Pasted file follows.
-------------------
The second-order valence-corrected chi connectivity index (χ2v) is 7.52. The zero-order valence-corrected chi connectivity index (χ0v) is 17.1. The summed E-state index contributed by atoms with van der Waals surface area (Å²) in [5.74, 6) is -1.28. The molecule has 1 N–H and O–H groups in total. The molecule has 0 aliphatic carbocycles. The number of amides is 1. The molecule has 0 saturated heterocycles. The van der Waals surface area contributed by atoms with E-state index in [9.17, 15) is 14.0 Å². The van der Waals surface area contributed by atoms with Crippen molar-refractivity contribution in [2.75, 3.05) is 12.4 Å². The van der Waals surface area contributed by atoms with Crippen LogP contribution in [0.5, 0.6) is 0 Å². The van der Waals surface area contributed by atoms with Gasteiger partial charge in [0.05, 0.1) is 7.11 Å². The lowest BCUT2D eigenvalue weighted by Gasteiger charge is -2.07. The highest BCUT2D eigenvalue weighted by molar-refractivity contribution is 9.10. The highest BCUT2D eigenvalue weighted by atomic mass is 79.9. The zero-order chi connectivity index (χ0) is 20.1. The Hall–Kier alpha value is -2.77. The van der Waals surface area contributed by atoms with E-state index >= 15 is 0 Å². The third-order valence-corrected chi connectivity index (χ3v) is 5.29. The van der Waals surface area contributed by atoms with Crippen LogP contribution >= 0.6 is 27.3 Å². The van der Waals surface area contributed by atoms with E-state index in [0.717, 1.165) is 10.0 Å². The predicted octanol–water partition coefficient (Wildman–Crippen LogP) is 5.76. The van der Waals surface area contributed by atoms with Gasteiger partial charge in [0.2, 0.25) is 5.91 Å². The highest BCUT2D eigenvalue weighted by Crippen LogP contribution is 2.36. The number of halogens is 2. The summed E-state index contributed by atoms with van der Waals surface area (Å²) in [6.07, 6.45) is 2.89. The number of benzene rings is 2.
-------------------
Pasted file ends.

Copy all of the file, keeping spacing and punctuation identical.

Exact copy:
The second-order valence-corrected chi connectivity index (χ2v) is 7.52. The zero-order valence-corrected chi connectivity index (χ0v) is 17.1. The summed E-state index contributed by atoms with van der Waals surface area (Å²) in [5.74, 6) is -1.28. The molecule has 1 N–H and O–H groups in total. The molecule has 0 aliphatic carbocycles. The number of amides is 1. The molecule has 0 saturated heterocycles. The van der Waals surface area contributed by atoms with E-state index in [9.17, 15) is 14.0 Å². The van der Waals surface area contributed by atoms with Crippen molar-refractivity contribution in [2.75, 3.05) is 12.4 Å². The van der Waals surface area contributed by atoms with Crippen LogP contribution in [0.5, 0.6) is 0 Å². The van der Waals surface area contributed by atoms with Gasteiger partial charge in [0.05, 0.1) is 7.11 Å². The lowest BCUT2D eigenvalue weighted by Gasteiger charge is -2.07. The highest BCUT2D eigenvalue weighted by molar-refractivity contribution is 9.10. The highest BCUT2D eigenvalue weighted by atomic mass is 79.9. The zero-order chi connectivity index (χ0) is 20.1. The Hall–Kier alpha value is -2.77. The van der Waals surface area contributed by atoms with E-state index >= 15 is 0 Å². The third-order valence-corrected chi connectivity index (χ3v) is 5.29. The van der Waals surface area contributed by atoms with Crippen LogP contribution >= 0.6 is 27.3 Å². The van der Waals surface area contributed by atoms with E-state index in [0.717, 1.165) is 10.0 Å². The predicted octanol–water partition coefficient (Wildman–Crippen LogP) is 5.76. The van der Waals surface area contributed by atoms with Gasteiger partial charge in [0.2, 0.25) is 5.91 Å². The highest BCUT2D eigenvalue weighted by Crippen LogP contribution is 2.36. The number of halogens is 2. The summed E-state index contributed by atoms with van der Waals surface area (Å²) in [6.07, 6.45) is 2.89. The number of benzene rings is 2.